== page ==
Kentucky (Honniasont) – Described as a “little-known indigenous people” who inhabited the Ohio Valley above Louisville.
Louisiana (Yuk'hiti ishak) – Most are believed to have been decimated by disease in the 1850s. But descendants live in Texas and Louisiana, and a group of 450 gathered for the first time in over 100 years in 2006.
Maine (Lnu'k) – A strong presence in modern-day Canada, signed an historic agreement in 2010 stating that the federal government had to consult them before pursuing any activities or projects that impact them.
Maryland (Accomack) – Later known as the Gingaskin, their Virginia reservation was dissolved by the state’s General Assembly in 1813. Today, their descendants live in Maryland and Virginia.
Massachusetts (Massachusett) – One of the first groups to encounter Europeans, their numbers saw an early, sudden and rapid decline in the 17th and 18th centuries due to infectious diseases. Descendants continue to like in the Greater Boston area.
Minnesota (Dakota) – Following the Dakota War of 1862, where Dakota fighters spent the end of summer raiding white homesteads and killing hundreds of settlers, 38 Dakota men were found guilty of rape and murder. Abraham Lincoln had them all killed in the largest mass execution in American history. Today, Dakota people are widely dispersed throughout the Midwest and South.
Mississippi (Chahta) – Per the 2010 Census, Chahta people live in every state of the union. Despite their origins in the Deep South, their largest numbers are in Oklahoma, followed by Texas then California.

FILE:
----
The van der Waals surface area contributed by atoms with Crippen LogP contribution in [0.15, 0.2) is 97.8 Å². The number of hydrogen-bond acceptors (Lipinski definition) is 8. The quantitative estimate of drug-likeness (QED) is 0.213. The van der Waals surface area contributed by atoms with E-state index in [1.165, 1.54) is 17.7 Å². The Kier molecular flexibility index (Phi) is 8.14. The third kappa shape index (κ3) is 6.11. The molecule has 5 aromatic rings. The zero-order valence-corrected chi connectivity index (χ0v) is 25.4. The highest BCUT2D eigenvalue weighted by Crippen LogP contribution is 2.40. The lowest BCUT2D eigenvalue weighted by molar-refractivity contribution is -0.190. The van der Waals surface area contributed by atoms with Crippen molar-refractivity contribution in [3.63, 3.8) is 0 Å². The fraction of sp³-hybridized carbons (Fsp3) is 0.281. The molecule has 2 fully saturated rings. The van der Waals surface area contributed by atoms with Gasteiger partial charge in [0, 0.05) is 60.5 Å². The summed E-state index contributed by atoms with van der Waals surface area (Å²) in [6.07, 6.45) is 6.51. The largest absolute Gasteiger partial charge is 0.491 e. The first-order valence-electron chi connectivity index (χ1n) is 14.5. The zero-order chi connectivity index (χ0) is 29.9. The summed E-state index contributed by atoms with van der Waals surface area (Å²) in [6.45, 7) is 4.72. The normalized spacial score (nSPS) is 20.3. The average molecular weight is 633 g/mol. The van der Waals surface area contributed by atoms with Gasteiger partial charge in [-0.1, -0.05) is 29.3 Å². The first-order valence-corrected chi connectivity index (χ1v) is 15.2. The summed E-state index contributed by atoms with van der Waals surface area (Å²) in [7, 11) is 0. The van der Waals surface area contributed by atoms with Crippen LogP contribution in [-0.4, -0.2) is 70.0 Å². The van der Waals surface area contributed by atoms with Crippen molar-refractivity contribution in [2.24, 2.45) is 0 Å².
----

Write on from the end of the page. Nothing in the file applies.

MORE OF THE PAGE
Missouri (Neutache) – Many had their own federally allotted homesteads by the early 20th century, but in 1912, the government forced them off their lands when they discovered oil there. Today, they are based in Red Rock, Oklahoma.
Montana (Apsáalooke) – The 2000 Census reported over 6,000 members living on reservations, mostly the 2,300,000-acre Crow Indian Reservation in south-central Montana. In 2008, Barack Obama becomes the first presidential candidate to ever visit the nation.
Nebraska (Umonhon) – In the 1930s and 1940s, archaeologists excavated a large number of skeletons from Umomhon (Omaha) burial grounds and grave sites and held them in museums for study. In 1989, the Umonhon reclaimed 100 of their ancestors’ skeletons.
New Hampshire (Penakuk) – Massive numbers of Penakuk were killed off by diseases introduced by Europeans. Many fled north and west, where many more were murdered by English colonists. Though they are no longer recognized as a distinct group, “many bands of Abenaki…in New Hampshire, Canada and Vermont have Penakuk blood in their veins.
New Jersey (Lenni-Lenape) – Most were forced westward by Europeans, and ended up as widely dispersed as New York, Canada, Colorado, Kansas and Idaho. Some still reside in New Jersey, but “large communities” live near Bartlesville and Anadarko, Oklahoma.
New Mexico (Nafiat) – The Nafiat are one of New Mexico’s myriad “Pueblo” tribes. In 2013, a bill passed in Congress that would transfer 700 acres of National Forest land to their Sandia Pueblo holdings. It is “unclear” whether the house will “take any action about the bill.”
New York (Kanien'kehaka) – Today, most members live in settlements throughout northern New York and southeastern Canada. In 2012, Time magazine ran a profile of some of the Kanien’kehaka – commonly known as “Mohawk” – ironworkers who made up about 10% of those building the One World Trade Center tower.
North Carolina (Skarureh) – Originally one of the most prominent nations in North Carolina, the Skarureh now have neither federal nor state recognition. Their descendants mostly live in Oklahoma, where they’ve been absorbed into other groups like the Seneca and Cayuga.
North Dakota (Hiraacá) – A smallpox epidemic in 1837-1838 reduced their numbers to around 500. Today, their descendants reside mainly on the Fort Berthold Reservation in North Dakota, where they’ve affiliated themselves with two other groups, the Mandan and the Arikara.